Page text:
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Whitey Bulger’s death in prison exposed “deeply troubling” failures, Justice Dept watchdog report says


Washington — The prison death of notorious Boston mob boss James “Whitey” Bulger less than 12 hours after he arrived at a West Virginia prison was precipitated by several factors — inadequate medical evaluations, intelligence gaps about the gang Bulger once led and widespread anticipation of his arrival at the new facility among both prison staff and inmates, according to a new Justice Department watchdog report. The inmates even took bets on how long Bulger would stay alive, according to a report released Wednesday by a Justice Department watchdog. 

James 'Whitey' Bulger Mugshot
James ‘Whitey’ Bulger mugshot in 2011. (Photo courtesy Bureau of Prisons/Getty Images)

Donaldson Collection / Getty Images


After an eight-month effort by prison officials to move the 89-year-old mob boss, he was killed at a federal prison in Bruceton Mills, West Virginia, in October 2018, allegedly beaten multiple times by fellow inmates — including one apparent associate of a New York crime family — upon his entry into the general population.

The Justice Department inspector general’s report released on Wednesday does not directly probe Bulger’s alleged murder — three suspects are to stand trial later this month — but it does expose a damaging and “deeply troubling” process that preceded the homicide. And although the investigation did not find evidence of criminal wrongdoing and did not establish malicious intent on the part of prison employees, the findings have been submitted to the Bureau of Prisons and the conduct of at least six officials has been referred for any actions BOP deems appropriate.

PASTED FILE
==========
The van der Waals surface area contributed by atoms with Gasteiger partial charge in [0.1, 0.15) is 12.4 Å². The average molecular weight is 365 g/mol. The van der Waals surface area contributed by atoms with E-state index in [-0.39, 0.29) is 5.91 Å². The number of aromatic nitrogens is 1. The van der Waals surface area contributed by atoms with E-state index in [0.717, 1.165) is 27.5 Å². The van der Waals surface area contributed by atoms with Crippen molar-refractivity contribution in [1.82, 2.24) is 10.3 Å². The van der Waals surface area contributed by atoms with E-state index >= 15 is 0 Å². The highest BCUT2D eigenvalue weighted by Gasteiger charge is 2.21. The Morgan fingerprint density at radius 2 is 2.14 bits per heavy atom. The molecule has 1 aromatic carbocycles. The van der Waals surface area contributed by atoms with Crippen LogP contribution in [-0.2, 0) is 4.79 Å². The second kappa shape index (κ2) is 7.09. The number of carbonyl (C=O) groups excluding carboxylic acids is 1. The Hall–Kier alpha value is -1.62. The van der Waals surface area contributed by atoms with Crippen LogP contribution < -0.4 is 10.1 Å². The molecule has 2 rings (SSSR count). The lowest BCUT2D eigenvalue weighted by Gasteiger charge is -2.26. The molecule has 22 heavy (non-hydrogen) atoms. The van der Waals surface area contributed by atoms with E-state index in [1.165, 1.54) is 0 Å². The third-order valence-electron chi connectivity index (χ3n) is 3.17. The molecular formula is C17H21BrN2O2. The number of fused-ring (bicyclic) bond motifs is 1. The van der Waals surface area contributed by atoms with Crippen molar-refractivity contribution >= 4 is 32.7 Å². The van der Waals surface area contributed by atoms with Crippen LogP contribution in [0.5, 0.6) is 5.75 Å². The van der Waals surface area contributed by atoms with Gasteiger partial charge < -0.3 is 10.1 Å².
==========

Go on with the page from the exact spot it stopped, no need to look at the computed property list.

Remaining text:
One of America’s most-wanted criminals, Bulger eluded law enforcement for decades. He was finally apprehended in 2011 and convicted in 2013 of 11 murders and other felonies that sent him to prison for the rest of his life. The former mob boss and noted FBI informant was accused of multiple murders in the 1970s and 80s, extortion, money laundering and weapons crimes.

While incarcerated in U.S. Penitentiary Coleman in Florida, Bulger was accused of threatening a nurse in 2018, prompting prison officials to both place him in solitary confinement and initiate a transfer to Hazelton, a change in prison facilities that required them to downgrade his medical status to accomodate Hazelton’s requirements. 

According to the report, Bureau of Prison officials failed to “accurately represent” the 89-year-old Bulger’s serious health ailments — which included a heart condition known as atrial fibrillation — and “contravened” a BOP medical director’s guidance based on Bulger’s medical record. They “downplayed Bulger’s cadiac incidents,” the report alleges and stated his chest pains were induced by anxiety.

Those decisions ultimately cleared the way for Bulger’s transfer to Hazelton after three failed requests, which the report says were indicative of confusion among the staff that were attributed to “inconsistencies” between written procedures and practices. The “flawed” medical guidelines were among many of factors influencing the inspector general’s 11 recommendations for the Bureau of Prisons (BOP). 

The report also highlights a notable intelligence gap in the BOP’s processing of Bulger’s transfer — the Winter Hill Gang, which he notoriously led for years, was not listed as a recognized organized crime unit in the BOP’s “Security Threat Group Roster.” 

Despite Bulger’s long criminal history and fame, the report says one official told them that “there was no information in BOP’s databases indicating that Bulger was a gang member or a law enforcement cooperator.” 

Such designations normally prompt an integlligence review by the bureau to determine if any threats from fellow gang or rival gang members exist within a prison facilty, but according the report, because the Winter Hill Gang wasn’t included on the  list, “there was no reason to believe that Bulger could not be placed at Hazelton.”